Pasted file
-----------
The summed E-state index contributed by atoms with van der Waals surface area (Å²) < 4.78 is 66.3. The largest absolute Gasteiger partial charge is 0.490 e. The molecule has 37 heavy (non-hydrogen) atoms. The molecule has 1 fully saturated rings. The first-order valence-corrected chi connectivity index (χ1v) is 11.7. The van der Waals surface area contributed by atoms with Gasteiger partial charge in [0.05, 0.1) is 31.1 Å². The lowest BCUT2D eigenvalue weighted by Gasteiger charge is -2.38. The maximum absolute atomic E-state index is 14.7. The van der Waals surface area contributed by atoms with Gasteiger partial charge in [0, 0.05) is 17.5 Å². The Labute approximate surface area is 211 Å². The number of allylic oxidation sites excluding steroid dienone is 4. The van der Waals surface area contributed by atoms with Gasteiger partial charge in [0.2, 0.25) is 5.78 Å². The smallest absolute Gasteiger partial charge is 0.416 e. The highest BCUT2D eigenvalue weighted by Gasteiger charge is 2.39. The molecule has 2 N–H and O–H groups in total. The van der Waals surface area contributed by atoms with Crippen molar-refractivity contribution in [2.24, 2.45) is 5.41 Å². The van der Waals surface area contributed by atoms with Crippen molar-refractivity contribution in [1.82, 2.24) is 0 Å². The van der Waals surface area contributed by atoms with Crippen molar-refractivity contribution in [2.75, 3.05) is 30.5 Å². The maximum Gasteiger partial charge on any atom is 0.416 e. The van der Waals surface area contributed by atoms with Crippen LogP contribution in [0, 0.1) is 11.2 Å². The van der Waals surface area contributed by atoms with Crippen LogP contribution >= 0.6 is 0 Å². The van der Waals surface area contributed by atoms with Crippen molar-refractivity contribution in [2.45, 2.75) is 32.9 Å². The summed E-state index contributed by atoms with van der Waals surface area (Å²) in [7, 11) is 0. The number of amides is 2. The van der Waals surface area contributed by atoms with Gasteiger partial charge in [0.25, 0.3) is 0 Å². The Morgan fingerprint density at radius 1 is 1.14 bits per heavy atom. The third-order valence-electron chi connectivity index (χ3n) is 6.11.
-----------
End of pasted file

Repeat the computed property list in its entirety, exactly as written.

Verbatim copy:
The summed E-state index contributed by atoms with van der Waals surface area (Å²) < 4.78 is 66.3. The largest absolute Gasteiger partial charge is 0.490 e. The molecule has 37 heavy (non-hydrogen) atoms. The molecule has 1 fully saturated rings. The first-order valence-corrected chi connectivity index (χ1v) is 11.7. The van der Waals surface area contributed by atoms with Gasteiger partial charge in [0.05, 0.1) is 31.1 Å². The lowest BCUT2D eigenvalue weighted by Gasteiger charge is -2.38. The maximum absolute atomic E-state index is 14.7. The van der Waals surface area contributed by atoms with Gasteiger partial charge in [0, 0.05) is 17.5 Å². The Labute approximate surface area is 211 Å². The number of allylic oxidation sites excluding steroid dienone is 4. The van der Waals surface area contributed by atoms with Gasteiger partial charge in [0.2, 0.25) is 5.78 Å². The smallest absolute Gasteiger partial charge is 0.416 e. The highest BCUT2D eigenvalue weighted by Gasteiger charge is 2.39. The molecule has 2 N–H and O–H groups in total. The van der Waals surface area contributed by atoms with Crippen molar-refractivity contribution in [2.24, 2.45) is 5.41 Å². The van der Waals surface area contributed by atoms with Crippen molar-refractivity contribution in [1.82, 2.24) is 0 Å². The van der Waals surface area contributed by atoms with Crippen molar-refractivity contribution in [2.75, 3.05) is 30.5 Å². The maximum Gasteiger partial charge on any atom is 0.416 e. The van der Waals surface area contributed by atoms with Crippen LogP contribution in [0, 0.1) is 11.2 Å². The van der Waals surface area contributed by atoms with Crippen LogP contribution >= 0.6 is 0 Å². The van der Waals surface area contributed by atoms with Crippen molar-refractivity contribution in [2.45, 2.75) is 32.9 Å². The summed E-state index contributed by atoms with van der Waals surface area (Å²) in [7, 11) is 0. The number of amides is 2. The van der Waals surface area contributed by atoms with Gasteiger partial charge in [0.25, 0.3) is 0 Å². The Morgan fingerprint density at radius 1 is 1.14 bits per heavy atom. The third-order valence-electron chi connectivity index (χ3n) is 6.11.